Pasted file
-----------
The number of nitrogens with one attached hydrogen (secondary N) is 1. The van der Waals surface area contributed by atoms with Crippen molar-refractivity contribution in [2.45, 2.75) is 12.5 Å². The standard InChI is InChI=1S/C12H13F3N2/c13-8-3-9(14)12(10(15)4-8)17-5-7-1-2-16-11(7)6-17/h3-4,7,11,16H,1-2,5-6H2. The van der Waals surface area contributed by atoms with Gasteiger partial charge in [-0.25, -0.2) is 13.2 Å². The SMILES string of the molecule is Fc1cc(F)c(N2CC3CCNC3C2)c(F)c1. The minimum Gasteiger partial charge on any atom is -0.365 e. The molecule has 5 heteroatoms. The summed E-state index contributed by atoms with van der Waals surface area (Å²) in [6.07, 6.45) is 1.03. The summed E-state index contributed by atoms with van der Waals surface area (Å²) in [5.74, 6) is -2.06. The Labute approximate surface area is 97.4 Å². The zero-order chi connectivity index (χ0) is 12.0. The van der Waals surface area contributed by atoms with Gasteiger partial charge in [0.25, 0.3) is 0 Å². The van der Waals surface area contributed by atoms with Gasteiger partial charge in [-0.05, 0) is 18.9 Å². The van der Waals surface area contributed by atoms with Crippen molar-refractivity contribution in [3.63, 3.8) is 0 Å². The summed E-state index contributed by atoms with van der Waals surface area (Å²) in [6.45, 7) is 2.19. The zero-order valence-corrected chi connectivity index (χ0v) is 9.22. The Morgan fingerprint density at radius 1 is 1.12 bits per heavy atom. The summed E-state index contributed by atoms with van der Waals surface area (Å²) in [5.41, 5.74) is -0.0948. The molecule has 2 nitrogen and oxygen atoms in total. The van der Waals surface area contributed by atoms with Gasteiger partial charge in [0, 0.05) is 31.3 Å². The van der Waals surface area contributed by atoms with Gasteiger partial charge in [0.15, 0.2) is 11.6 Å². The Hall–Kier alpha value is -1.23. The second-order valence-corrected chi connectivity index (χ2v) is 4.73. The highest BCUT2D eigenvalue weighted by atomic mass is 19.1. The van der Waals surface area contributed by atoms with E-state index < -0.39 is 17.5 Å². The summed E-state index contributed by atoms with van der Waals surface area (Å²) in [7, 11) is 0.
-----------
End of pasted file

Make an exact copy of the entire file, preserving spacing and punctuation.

The number of nitrogens with one attached hydrogen (secondary N) is 1. The van der Waals surface area contributed by atoms with Crippen molar-refractivity contribution in [2.45, 2.75) is 12.5 Å². The standard InChI is InChI=1S/C12H13F3N2/c13-8-3-9(14)12(10(15)4-8)17-5-7-1-2-16-11(7)6-17/h3-4,7,11,16H,1-2,5-6H2. The van der Waals surface area contributed by atoms with Gasteiger partial charge in [-0.25, -0.2) is 13.2 Å². The SMILES string of the molecule is Fc1cc(F)c(N2CC3CCNC3C2)c(F)c1. The minimum Gasteiger partial charge on any atom is -0.365 e. The molecule has 5 heteroatoms. The summed E-state index contributed by atoms with van der Waals surface area (Å²) in [6.07, 6.45) is 1.03. The summed E-state index contributed by atoms with van der Waals surface area (Å²) in [5.74, 6) is -2.06. The Labute approximate surface area is 97.4 Å². The zero-order chi connectivity index (χ0) is 12.0. The van der Waals surface area contributed by atoms with Gasteiger partial charge in [0.25, 0.3) is 0 Å². The van der Waals surface area contributed by atoms with Gasteiger partial charge in [-0.05, 0) is 18.9 Å². The van der Waals surface area contributed by atoms with Crippen molar-refractivity contribution in [3.63, 3.8) is 0 Å². The summed E-state index contributed by atoms with van der Waals surface area (Å²) in [6.45, 7) is 2.19. The zero-order valence-corrected chi connectivity index (χ0v) is 9.22. The Morgan fingerprint density at radius 1 is 1.12 bits per heavy atom. The summed E-state index contributed by atoms with van der Waals surface area (Å²) in [5.41, 5.74) is -0.0948. The molecule has 2 nitrogen and oxygen atoms in total. The van der Waals surface area contributed by atoms with Gasteiger partial charge in [0, 0.05) is 31.3 Å². The van der Waals surface area contributed by atoms with Gasteiger partial charge in [0.15, 0.2) is 11.6 Å². The Hall–Kier alpha value is -1.23. The second-order valence-corrected chi connectivity index (χ2v) is 4.73. The highest BCUT2D eigenvalue weighted by atomic mass is 19.1. The van der Waals surface area contributed by atoms with E-state index < -0.39 is 17.5 Å². The summed E-state index contributed by atoms with van der Waals surface area (Å²) in [7, 11) is 0.